Ships of all shapes and colors filled the harbor: massive galleons with the colors of Amaranthine navy loomed over the smaller merchant ships which had come from every corner of the world. Ashara made her way to one of the docks, and even before she reached it she could see that she was too late. The ship was no longer docked there, and as she drew closer she could see the Kahaldian passenger ship out in the sea moving away from the harbor. She tightened her hand around the two small pouches around her belt beneath her cloak, which contained the last coins she had. She had paid a part of the fee for a cabin on that ship, precious coins that were now wasted. She had so little to get by with until she found a place to settle that she couldn’t afford to lose a single coin more. She needed to find another ship—Lord Jauvek had made it clear to her that it would be wise of her to leave the city before dark.

Angry at herself for missing the ship, Ashara turned around and walked over to the dock-master’s table, which was in front of the dock’s warehouse under a large wooden covering. She noticed the small line of people standing in front of the table, and she found a place at the back of the line. Now she was close enough to see the dock-master, and she noticed that it wasn’t the same man she had talked to days prior. The previous dock-master had been an old man with gray hair and a grim expression. This one seemed cheerful, with an easy smile that revealed his almost too perfect teeth. It was difficult for her to tell the man’s age; his hair was black, yet as he moved, it seemed to take on an almost bluish hue, and his eyes were a strange golden color. Quickly and efficiently, the man worked his way through the line, until it was finally her turn.

The dock-master greeted her with a wide smile. “Good day to you, young lady. How may I help?”

Ashara paused for a moment, taken aback by his friendliness. The last dock-master had seemed somehow offended that she had dared to take away his time. “Good day, sir. I need to know which ship is bound for Kahaldia soonest.”

The dock-master’s smile turned sad. “Unfortunately, there are no ships headed for Kahaldia which are scheduled to depart anytime soon. The next is set to leave in a little over fifteen days.”

Ashara turned around and looked at the merchant ships bearing Kahaldian flags, and then turned back to the dock-master with a raised eyebrow.

“Yes, there are many Kahaldian ships in the harbor. But, as you certainly know, the harvest festival has just concluded, and Kahaldia has purchased great stores of grain. Those ships will stay until all the grain from the surrounding farms makes its way here.”

Ashara winced. With everything that had been happening, she had forgotten. For some reason, Kahaldia had decided to buy a lot more grain this time than they usually did. Her forgetfulness was a poor trait for someone that planned on making a living by trade.

Seeing her expression, the dock-master gave her an apologetic smile. “The last ship headed to Kahaldia had been the passenger ship that was scheduled to leave around this time. I assume that you missed it?”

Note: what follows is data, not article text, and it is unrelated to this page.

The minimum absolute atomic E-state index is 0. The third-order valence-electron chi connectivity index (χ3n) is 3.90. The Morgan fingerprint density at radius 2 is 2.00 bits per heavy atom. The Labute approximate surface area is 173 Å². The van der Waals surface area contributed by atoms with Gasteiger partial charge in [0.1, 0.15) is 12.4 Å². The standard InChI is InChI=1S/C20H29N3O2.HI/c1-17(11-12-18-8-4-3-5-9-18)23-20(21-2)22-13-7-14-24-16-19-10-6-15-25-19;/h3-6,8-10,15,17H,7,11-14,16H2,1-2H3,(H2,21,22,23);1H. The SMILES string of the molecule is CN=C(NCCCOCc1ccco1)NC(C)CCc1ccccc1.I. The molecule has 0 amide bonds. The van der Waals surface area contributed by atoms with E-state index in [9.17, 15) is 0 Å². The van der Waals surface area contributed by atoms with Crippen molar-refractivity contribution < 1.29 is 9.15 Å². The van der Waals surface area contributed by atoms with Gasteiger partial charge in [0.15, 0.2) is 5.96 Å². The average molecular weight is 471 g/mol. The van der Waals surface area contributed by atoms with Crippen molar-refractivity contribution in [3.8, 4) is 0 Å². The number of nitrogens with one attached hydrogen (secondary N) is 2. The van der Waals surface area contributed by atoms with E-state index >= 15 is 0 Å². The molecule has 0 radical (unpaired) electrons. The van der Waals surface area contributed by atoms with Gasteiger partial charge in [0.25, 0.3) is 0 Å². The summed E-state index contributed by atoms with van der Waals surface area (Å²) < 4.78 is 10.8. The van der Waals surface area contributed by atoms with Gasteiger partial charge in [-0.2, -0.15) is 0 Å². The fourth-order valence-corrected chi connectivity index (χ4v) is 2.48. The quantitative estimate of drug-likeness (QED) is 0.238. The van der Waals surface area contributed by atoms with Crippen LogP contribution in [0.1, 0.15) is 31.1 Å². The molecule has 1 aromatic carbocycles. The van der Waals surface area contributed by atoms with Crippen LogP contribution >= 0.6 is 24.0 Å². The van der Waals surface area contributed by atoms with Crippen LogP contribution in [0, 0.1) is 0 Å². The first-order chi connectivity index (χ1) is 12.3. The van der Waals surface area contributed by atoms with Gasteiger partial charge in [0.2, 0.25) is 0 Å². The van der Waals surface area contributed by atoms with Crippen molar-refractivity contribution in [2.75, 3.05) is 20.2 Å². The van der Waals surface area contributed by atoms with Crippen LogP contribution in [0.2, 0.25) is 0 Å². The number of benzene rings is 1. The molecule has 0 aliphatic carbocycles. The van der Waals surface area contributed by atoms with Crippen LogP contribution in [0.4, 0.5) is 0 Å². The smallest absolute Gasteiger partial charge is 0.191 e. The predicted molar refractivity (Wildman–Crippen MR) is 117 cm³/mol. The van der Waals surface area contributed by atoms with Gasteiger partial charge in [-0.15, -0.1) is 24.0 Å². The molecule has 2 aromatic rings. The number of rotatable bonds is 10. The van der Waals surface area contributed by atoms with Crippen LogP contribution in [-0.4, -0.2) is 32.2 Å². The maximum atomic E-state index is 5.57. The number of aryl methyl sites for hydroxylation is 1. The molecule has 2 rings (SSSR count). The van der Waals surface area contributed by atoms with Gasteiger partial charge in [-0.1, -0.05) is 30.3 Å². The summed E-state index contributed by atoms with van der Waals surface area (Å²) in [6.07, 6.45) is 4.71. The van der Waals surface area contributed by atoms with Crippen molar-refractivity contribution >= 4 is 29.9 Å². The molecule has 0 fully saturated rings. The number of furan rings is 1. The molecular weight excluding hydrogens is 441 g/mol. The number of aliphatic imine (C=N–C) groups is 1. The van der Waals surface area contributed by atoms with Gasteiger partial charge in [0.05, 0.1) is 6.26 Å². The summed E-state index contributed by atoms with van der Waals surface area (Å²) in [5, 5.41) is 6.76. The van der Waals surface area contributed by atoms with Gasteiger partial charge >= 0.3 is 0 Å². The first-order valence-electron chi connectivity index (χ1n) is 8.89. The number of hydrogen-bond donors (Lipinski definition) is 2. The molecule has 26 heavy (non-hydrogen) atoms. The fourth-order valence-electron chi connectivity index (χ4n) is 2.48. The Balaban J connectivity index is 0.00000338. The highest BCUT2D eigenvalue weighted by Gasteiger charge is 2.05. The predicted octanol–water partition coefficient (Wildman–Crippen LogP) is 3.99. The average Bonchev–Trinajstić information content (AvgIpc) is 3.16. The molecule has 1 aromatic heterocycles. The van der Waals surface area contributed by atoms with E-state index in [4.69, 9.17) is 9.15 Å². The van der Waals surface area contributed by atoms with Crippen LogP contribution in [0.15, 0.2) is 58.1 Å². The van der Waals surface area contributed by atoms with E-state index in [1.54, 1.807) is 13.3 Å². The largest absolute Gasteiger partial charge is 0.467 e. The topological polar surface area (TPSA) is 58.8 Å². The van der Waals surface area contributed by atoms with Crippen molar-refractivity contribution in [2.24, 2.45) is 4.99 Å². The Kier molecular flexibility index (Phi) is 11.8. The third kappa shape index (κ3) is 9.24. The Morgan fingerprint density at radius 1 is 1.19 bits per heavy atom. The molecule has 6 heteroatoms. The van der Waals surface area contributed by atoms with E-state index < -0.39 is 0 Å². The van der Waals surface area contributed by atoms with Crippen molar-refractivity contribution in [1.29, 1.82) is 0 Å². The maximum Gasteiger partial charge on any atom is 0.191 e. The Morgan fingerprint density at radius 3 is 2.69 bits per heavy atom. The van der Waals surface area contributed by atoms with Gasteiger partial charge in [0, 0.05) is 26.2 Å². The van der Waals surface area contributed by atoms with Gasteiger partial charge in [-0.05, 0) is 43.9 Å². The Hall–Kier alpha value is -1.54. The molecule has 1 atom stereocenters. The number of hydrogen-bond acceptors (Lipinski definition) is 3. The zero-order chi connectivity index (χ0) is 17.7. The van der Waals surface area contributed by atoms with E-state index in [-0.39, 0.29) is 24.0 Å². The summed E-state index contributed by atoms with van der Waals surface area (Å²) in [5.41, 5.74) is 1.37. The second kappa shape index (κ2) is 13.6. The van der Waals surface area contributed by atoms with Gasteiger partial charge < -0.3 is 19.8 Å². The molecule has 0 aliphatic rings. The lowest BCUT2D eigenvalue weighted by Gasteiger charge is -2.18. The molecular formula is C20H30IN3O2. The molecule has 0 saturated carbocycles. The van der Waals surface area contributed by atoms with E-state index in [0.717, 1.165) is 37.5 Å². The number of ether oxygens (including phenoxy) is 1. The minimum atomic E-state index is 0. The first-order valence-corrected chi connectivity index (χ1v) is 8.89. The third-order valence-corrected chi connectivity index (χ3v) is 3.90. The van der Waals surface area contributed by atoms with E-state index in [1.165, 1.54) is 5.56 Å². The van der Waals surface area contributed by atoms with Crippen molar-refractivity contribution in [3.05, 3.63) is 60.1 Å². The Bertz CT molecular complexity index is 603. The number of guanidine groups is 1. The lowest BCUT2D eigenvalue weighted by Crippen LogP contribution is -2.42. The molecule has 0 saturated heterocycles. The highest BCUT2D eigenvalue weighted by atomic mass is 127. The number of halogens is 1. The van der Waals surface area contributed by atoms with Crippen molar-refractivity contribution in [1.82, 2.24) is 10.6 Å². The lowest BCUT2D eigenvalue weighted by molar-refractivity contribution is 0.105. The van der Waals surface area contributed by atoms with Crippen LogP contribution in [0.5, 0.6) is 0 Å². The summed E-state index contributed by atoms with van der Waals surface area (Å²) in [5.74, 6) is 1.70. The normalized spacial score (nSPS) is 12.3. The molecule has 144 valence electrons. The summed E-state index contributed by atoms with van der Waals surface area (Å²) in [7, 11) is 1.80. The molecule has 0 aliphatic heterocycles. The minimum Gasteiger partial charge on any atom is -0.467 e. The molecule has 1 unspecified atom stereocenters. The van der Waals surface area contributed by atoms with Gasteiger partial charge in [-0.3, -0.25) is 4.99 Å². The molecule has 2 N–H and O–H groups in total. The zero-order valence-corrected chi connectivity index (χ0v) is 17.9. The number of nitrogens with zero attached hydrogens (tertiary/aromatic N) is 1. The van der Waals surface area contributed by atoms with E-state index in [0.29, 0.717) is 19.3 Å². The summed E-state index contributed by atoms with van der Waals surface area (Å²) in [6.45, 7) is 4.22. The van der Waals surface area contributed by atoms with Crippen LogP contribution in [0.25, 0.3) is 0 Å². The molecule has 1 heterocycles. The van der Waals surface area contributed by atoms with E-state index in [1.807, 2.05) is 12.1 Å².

Ashara had no strength to speak, so she just nodded.

“There are two ships headed to the Free Cities departing tomorrow. You could take one of those and try to find travel to Kahaldia from there.”

Ashara thought about it for a moment, but she knew that she did not have enough coin to stay in any of the Free Cities and pay two different ship captains for passage, nor was she willing to risk being taken by the slave-masters that operated freely in the so-called Free Cities. “No—I need to leave Amberhorn today. I don’t have enough coin to pay for protection, and I would really rather not be captured and sent to any of the slaver cities. Isn’t there any other ship leaving the port today?”

“Understandable,” the dock-master said, and then a large red-and-white-feathered bird landed on the table, sending many of the papers flying away. “Bashora, you pirate! That was not nice!” the dock master said to the bird, which responded with a chirp and then flew to settle on one of the covering’s beams, looking directly at Ashara.

“I apologize for her,” the dock-master said, clearly embarrassed. “She has a strange sense of humor. Sadly, there are no more ships leaving the port today. Although,” the dock-master said slowly, “there is a ship scheduled to leave tomorrow…but I know the captain, his affairs are done, and I know that he could be persuaded to leave today.”

“Where is the ship headed?” Ashara asked.

“It is headed to Tourran,” the dock-master said.

Ashara hesitated. Her plan was to get as far away from Amaranthine as possible, someplace where no one knew her, somewhere where she could start over. The best option was of course the kingdom of Kahaldia, as it was on another continent and provided ample opportunities for someone knowledgeable in trade to achieve something within their merchant guilds. Tourran, on the other hand, was a small and wealthy kingdom on the northern border of Amaranthine. It was a very large trading hub, mostly because of its silver mines and its position, which put it perfectly between the Shattered Kingdom, Amaranthine, and the Lashian Empire. It also had a very strained relationship with its neighbors, as it was known that both the king of Amaranthine and the Lashian Emperor wanted to conquer Tourran. She had not considered Tourran initially, she had focused on kingdoms far away from Amaranthine, but Tourran could be a good place to start again…and if she did well there, she could always move somewhere else later. But if she went to Tourran, she knew she would be forced to stay there for a while at least. She doubted that she had enough coin to buy herself a trip to Tourran and then from there to Kahaldia, not once the cost of living was taken into account.